State’s power grid resumes normal operations, moves out of emergency conditions

ERCOT officials discuss outages, what's next in Texas

HOUSTON – Leaders with the Electric Reliability Council of Texas (ERCOT) ended emergency protocols and ceased rotating outages Friday morning. ERCOT leaders said enough power plants came back online to bring stability to the state’s power grid. This is the first time ERCOT has been under normal operating procedures since the winter storm began hitting Texas over the weekend.

RELATED: Track power outages through the Texas storm

ERCOT CEO Bill Magness said if any customers are still without power it is due to a localized problem, such as a downed power line, that has yet to be repaired. With the crisis now passed, Magness said ERCOT is sending out Request for Information to all power generators who went offline during the storm. Magness said these RFI’s will help ERCOT gain a better understanding of exactly why 185 power plants tripped offline Sunday night and Monday morning.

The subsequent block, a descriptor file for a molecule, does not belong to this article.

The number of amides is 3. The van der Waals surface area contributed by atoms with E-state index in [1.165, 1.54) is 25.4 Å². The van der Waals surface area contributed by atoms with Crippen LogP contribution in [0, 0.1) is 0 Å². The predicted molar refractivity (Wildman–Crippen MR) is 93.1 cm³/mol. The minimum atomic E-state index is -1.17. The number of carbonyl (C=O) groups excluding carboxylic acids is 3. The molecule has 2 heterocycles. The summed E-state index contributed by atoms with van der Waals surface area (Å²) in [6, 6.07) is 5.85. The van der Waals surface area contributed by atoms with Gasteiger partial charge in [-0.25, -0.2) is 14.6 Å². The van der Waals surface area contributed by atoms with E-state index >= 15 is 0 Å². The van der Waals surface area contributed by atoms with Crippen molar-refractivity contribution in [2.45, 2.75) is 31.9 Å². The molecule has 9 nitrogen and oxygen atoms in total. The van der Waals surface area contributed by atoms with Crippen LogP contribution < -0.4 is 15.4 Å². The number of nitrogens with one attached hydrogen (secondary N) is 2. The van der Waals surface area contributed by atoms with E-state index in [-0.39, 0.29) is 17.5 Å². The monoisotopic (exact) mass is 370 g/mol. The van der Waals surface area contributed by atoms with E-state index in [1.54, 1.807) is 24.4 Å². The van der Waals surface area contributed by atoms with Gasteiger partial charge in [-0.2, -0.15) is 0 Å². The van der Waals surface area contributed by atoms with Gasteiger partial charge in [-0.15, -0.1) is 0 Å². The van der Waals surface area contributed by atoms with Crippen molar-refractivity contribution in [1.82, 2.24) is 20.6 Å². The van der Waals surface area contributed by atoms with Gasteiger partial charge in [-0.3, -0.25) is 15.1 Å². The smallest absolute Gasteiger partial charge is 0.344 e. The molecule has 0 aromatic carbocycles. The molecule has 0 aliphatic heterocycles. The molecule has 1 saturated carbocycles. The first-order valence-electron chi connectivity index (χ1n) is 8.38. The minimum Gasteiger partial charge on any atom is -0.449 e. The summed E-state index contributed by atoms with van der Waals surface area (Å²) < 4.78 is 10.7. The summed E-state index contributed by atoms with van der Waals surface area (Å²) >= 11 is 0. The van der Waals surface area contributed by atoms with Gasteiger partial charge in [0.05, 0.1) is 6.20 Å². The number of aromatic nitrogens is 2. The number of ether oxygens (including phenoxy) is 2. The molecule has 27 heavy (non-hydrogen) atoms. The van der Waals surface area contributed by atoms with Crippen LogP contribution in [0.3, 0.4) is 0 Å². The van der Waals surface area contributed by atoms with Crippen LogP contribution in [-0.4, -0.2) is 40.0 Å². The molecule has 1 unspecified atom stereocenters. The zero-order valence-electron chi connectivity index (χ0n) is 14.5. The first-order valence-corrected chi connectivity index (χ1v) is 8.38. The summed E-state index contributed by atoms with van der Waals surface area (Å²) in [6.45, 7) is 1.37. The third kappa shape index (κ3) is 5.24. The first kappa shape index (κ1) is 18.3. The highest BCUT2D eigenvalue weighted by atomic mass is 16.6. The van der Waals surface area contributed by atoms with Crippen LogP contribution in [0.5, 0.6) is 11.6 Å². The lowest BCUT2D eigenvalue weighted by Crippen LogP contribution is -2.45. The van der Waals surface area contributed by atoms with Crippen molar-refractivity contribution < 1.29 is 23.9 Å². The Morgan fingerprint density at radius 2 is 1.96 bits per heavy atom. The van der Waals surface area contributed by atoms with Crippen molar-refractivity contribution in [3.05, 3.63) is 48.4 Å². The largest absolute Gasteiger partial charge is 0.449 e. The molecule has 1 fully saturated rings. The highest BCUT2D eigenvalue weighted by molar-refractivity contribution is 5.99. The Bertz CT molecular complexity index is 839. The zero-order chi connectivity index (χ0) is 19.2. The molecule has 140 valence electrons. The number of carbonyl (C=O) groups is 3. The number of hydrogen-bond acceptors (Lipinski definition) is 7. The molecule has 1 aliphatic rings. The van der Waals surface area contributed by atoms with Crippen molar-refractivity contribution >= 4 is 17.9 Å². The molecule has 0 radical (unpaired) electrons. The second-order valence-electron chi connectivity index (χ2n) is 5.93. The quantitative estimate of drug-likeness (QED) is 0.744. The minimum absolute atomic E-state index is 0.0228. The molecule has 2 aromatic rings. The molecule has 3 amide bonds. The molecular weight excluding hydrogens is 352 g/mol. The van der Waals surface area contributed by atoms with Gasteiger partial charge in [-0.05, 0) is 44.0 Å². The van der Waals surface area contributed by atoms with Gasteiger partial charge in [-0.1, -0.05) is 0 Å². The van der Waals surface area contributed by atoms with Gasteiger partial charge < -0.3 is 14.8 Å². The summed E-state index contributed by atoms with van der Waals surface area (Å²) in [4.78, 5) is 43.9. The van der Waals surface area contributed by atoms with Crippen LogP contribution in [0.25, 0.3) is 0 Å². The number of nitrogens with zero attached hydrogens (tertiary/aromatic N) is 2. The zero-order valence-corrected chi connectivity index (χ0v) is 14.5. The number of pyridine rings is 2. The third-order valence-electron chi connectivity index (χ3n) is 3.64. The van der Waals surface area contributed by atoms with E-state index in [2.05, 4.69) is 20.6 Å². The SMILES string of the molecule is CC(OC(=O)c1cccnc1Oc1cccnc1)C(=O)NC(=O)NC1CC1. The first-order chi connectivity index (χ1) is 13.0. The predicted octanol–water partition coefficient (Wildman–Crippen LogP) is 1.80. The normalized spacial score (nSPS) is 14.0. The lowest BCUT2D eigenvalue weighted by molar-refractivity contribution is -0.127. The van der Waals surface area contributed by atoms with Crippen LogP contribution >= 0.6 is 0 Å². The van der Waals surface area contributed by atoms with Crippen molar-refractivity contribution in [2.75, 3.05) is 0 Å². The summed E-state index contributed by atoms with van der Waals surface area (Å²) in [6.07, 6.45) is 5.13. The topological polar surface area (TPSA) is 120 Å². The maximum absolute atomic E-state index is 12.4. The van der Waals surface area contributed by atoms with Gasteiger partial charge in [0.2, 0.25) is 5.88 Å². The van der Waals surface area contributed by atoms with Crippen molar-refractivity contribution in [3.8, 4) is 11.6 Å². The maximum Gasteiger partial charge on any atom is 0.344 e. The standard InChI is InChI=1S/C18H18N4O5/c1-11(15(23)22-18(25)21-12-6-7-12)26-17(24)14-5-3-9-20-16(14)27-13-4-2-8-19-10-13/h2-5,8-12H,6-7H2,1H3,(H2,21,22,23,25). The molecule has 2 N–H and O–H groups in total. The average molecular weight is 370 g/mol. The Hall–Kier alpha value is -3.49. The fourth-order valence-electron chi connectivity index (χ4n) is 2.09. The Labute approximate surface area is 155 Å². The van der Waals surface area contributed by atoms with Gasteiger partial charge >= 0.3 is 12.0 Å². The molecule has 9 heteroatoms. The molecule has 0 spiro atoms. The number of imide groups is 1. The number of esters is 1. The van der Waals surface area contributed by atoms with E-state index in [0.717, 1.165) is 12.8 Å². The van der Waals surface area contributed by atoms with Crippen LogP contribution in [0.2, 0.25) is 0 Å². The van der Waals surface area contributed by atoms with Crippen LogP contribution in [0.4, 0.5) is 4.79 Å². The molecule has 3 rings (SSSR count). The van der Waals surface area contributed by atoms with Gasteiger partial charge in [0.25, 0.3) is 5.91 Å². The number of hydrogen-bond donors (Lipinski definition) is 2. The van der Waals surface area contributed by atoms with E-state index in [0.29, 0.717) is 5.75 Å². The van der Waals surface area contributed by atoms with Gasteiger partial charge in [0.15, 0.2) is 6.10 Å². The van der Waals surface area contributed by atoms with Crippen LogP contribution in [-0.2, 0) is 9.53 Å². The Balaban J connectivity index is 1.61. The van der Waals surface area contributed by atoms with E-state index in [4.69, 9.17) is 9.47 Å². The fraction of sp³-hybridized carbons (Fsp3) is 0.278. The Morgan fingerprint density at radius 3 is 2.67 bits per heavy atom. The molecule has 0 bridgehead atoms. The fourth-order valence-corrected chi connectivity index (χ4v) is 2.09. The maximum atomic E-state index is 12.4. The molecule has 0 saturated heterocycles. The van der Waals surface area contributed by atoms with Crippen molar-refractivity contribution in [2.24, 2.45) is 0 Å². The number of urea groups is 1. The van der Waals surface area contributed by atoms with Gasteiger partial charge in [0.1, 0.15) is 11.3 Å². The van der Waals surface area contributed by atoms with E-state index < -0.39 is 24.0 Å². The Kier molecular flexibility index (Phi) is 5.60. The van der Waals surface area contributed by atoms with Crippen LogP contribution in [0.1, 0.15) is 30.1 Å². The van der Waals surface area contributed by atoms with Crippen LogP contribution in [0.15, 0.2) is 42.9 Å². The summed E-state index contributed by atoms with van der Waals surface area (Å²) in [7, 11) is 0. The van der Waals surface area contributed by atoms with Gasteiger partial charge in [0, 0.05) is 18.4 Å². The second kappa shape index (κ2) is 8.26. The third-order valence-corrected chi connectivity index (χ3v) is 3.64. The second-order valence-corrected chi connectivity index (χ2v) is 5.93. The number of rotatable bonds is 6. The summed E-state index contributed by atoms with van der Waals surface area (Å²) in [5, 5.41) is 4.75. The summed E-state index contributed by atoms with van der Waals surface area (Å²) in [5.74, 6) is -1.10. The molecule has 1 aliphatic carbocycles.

Dan Woodfin, ERCOT senior director of system operations, said the state’s grid unexpectedly lost 40% of its power supply during the storm. Woodfin said much of this happened when natural gas plants went offline for a variety of reasons, including frozen wellheads preventing gas from being transported to the plants. The loss of supply forced ERCOT to ask providers, like CenterPoint Energy, to start cutting power to millions of Texans.

There will be a series of hearings next in the Texas House and Senate next to determine exactly what went wrong and what improvements to the overall system can be made. Magness also said there will be a separate investigation by the North American Electric Reliability Corporation, NERC, into what caused this crisis. NERC does have regulatory authority over power producers.

This is a developing story and KPRC 2 will provide more details throughout the day.